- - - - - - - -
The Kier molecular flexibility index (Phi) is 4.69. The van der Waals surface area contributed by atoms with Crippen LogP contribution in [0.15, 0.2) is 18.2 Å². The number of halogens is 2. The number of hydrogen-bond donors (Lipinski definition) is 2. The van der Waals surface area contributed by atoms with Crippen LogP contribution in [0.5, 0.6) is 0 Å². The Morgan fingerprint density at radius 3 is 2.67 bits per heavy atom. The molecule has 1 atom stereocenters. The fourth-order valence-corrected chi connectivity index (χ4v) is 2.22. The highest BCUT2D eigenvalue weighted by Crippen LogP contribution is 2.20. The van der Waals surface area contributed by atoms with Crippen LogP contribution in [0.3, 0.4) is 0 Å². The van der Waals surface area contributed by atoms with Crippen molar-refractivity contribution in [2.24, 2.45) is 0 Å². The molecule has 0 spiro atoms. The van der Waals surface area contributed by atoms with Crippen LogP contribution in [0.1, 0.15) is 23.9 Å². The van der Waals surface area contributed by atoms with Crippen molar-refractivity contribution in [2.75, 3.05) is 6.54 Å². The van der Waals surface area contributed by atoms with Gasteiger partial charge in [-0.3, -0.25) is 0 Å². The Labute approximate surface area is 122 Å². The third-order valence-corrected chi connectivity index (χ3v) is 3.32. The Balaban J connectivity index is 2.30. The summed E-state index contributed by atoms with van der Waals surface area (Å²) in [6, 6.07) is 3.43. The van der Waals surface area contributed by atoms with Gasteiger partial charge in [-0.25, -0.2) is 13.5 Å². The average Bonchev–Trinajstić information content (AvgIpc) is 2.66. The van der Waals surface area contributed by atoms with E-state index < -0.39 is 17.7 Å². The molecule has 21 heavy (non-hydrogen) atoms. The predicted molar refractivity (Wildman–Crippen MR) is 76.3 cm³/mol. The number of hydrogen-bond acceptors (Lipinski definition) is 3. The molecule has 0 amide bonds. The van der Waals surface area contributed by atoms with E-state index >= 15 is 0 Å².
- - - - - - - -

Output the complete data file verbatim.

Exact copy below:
The Kier molecular flexibility index (Phi) is 4.69. The van der Waals surface area contributed by atoms with Crippen LogP contribution in [0.15, 0.2) is 18.2 Å². The number of halogens is 2. The number of hydrogen-bond donors (Lipinski definition) is 2. The van der Waals surface area contributed by atoms with Crippen LogP contribution in [0.5, 0.6) is 0 Å². The Morgan fingerprint density at radius 3 is 2.67 bits per heavy atom. The molecule has 1 atom stereocenters. The fourth-order valence-corrected chi connectivity index (χ4v) is 2.22. The highest BCUT2D eigenvalue weighted by Crippen LogP contribution is 2.20. The van der Waals surface area contributed by atoms with Crippen LogP contribution in [0.3, 0.4) is 0 Å². The van der Waals surface area contributed by atoms with Crippen molar-refractivity contribution in [2.24, 2.45) is 0 Å². The molecule has 0 spiro atoms. The van der Waals surface area contributed by atoms with Crippen LogP contribution in [0.1, 0.15) is 23.9 Å². The van der Waals surface area contributed by atoms with Crippen molar-refractivity contribution in [2.75, 3.05) is 6.54 Å². The van der Waals surface area contributed by atoms with Gasteiger partial charge in [-0.3, -0.25) is 0 Å². The Labute approximate surface area is 122 Å². The third-order valence-corrected chi connectivity index (χ3v) is 3.32. The Balaban J connectivity index is 2.30. The summed E-state index contributed by atoms with van der Waals surface area (Å²) in [6, 6.07) is 3.43. The van der Waals surface area contributed by atoms with Gasteiger partial charge in [-0.25, -0.2) is 13.5 Å². The average Bonchev–Trinajstić information content (AvgIpc) is 2.66. The van der Waals surface area contributed by atoms with E-state index < -0.39 is 17.7 Å². The molecule has 21 heavy (non-hydrogen) atoms. The predicted molar refractivity (Wildman–Crippen MR) is 76.3 cm³/mol. The number of hydrogen-bond acceptors (Lipinski definition) is 3. The molecule has 0 amide bonds. The van der Waals surface area contributed by atoms with E-state index >= 15 is 0 Å².